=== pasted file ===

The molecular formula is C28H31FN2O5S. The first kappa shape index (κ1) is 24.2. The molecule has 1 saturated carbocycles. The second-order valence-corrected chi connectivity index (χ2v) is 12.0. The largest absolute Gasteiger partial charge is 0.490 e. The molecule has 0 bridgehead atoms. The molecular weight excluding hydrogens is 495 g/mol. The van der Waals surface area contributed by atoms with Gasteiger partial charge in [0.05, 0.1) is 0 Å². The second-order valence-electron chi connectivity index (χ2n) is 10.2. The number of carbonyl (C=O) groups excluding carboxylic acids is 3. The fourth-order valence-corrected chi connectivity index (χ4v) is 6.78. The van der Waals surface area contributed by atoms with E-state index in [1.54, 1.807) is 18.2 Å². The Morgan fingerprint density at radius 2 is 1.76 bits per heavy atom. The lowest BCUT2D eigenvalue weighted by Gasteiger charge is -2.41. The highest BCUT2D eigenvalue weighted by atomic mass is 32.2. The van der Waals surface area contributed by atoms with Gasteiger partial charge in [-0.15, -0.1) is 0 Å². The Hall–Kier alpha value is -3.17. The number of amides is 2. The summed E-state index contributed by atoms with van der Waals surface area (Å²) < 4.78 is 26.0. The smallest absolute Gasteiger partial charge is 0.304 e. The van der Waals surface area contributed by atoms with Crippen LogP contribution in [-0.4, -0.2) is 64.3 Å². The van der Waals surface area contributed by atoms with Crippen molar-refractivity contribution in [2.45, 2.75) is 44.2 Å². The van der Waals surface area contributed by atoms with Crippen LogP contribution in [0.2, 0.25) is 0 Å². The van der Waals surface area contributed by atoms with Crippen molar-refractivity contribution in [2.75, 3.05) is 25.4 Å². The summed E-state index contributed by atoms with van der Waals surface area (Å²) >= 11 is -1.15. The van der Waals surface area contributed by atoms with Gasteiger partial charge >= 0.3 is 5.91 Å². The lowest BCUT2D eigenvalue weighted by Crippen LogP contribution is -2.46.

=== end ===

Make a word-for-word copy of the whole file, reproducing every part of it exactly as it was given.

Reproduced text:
The molecular formula is C28H31FN2O5S. The first kappa shape index (κ1) is 24.2. The molecule has 1 saturated carbocycles. The second-order valence-corrected chi connectivity index (χ2v) is 12.0. The largest absolute Gasteiger partial charge is 0.490 e. The molecule has 0 bridgehead atoms. The molecular weight excluding hydrogens is 495 g/mol. The van der Waals surface area contributed by atoms with Gasteiger partial charge in [0.05, 0.1) is 0 Å². The second-order valence-electron chi connectivity index (χ2n) is 10.2. The number of carbonyl (C=O) groups excluding carboxylic acids is 3. The fourth-order valence-corrected chi connectivity index (χ4v) is 6.78. The van der Waals surface area contributed by atoms with E-state index in [1.54, 1.807) is 18.2 Å². The Morgan fingerprint density at radius 2 is 1.76 bits per heavy atom. The lowest BCUT2D eigenvalue weighted by Gasteiger charge is -2.41. The highest BCUT2D eigenvalue weighted by atomic mass is 32.2. The van der Waals surface area contributed by atoms with Gasteiger partial charge in [-0.15, -0.1) is 0 Å². The Hall–Kier alpha value is -3.17. The number of amides is 2. The summed E-state index contributed by atoms with van der Waals surface area (Å²) < 4.78 is 26.0. The smallest absolute Gasteiger partial charge is 0.304 e. The van der Waals surface area contributed by atoms with Crippen LogP contribution in [-0.4, -0.2) is 64.3 Å². The van der Waals surface area contributed by atoms with Crippen molar-refractivity contribution in [2.45, 2.75) is 44.2 Å². The van der Waals surface area contributed by atoms with Crippen LogP contribution in [0.2, 0.25) is 0 Å². The van der Waals surface area contributed by atoms with Crippen molar-refractivity contribution in [2.75, 3.05) is 25.4 Å². The summed E-state index contributed by atoms with van der Waals surface area (Å²) >= 11 is -1.15. The van der Waals surface area contributed by atoms with Gasteiger partial charge >= 0.3 is 5.91 Å². The lowest BCUT2D eigenvalue weighted by Crippen LogP contribution is -2.46.